Donald C. Kaiser, a former Holland councilman who was considered an icon in the village, died Saturday at ProMedica St. Luke’s Hospital. He was 84.
Mr. Kaiser suffered chest pains and was admitted to the hospital, and three days later he died from a heart attack, his daughter Debra said.
“This hit all of us like a concrete wall,” because he was so active yet, she said.
Mr. Kaiser was appointed to Holland Village Council in 1978 and served seven years. He served as the village streets commissioner, Holland Mayor Mike Yunker said.
He brought expertise in construction to his government role. He was employed by E.K. Bridge Construction Co. for more than 35 years and operated his own business, K&S Excavating Co. for several years, his daughter said.
He played a key role in getting the first phase of a major sanitary and storm sewer project off the ground, which helped modernize the village infrastructure, Mayor Yunker said. His efforts launched the long-term modernization project that others continued after Mr. Kaiser’s time on council.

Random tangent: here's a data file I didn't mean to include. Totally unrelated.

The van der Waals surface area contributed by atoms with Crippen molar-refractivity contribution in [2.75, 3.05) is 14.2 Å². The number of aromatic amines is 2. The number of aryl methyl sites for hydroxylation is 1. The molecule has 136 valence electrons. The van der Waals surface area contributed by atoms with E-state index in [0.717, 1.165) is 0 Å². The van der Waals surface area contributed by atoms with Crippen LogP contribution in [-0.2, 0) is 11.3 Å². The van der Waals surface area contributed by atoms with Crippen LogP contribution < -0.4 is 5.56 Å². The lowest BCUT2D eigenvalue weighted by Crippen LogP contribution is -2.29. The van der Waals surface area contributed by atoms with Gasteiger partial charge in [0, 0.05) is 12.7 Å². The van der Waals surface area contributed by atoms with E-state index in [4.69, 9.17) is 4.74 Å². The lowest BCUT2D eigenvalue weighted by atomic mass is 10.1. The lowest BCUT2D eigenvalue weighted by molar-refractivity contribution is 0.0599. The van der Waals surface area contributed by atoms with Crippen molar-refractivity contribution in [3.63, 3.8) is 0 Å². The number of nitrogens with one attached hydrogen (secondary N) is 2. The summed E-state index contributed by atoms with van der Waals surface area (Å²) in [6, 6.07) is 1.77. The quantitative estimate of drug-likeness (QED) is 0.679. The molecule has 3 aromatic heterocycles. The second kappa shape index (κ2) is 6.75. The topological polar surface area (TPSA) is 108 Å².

When he left council, he reflected on his time as commissioner in a 1985 Blade article.
“I ran for council just to see what I could contribute, but it worked out that the needs of the village and my work with sewer installation came together at the same time. It’s really what I know best and I think I’ve been able to get the project started right,” Mr. Kaiser said.
He was born Dec. 18, 1929, in Maumee, to George and Caroline Kaiser. His father worked for the former Doehler-Jarvis Co. in Toledo and the family moved to Holland when he was very young, his wife, Rita, said.
Mr. Kaiser met the former Rita Wilczynski at Holland High School and they married Sept. 17, 1949, a few years after graduating.
He started in the construction business in high school, working part time in the summer. After returning from serving in the Army during the Korean War, he resumed work at E.K. Bridge Construction Co., his wife said. He worked his way up to superintendent and helped build much of I-75 in the Toledo area, she said.
“He was a fighter for Holland,” his wife said, adding the village was just a little dot on the map and he wanted it to have a better future.
Surviving are his wife, Rita; son, Donald; daughter, Debra, and five grandchildren.
Visitation is 3 to 7 p.m. Sunday in Neville Funeral Home. Services are 10 a.m. Monday in Our Lady of Lourdes Catholic Church.
Contact Marlene Harris-Taylor at firstname.lastname@example.org or 419-724-6091.
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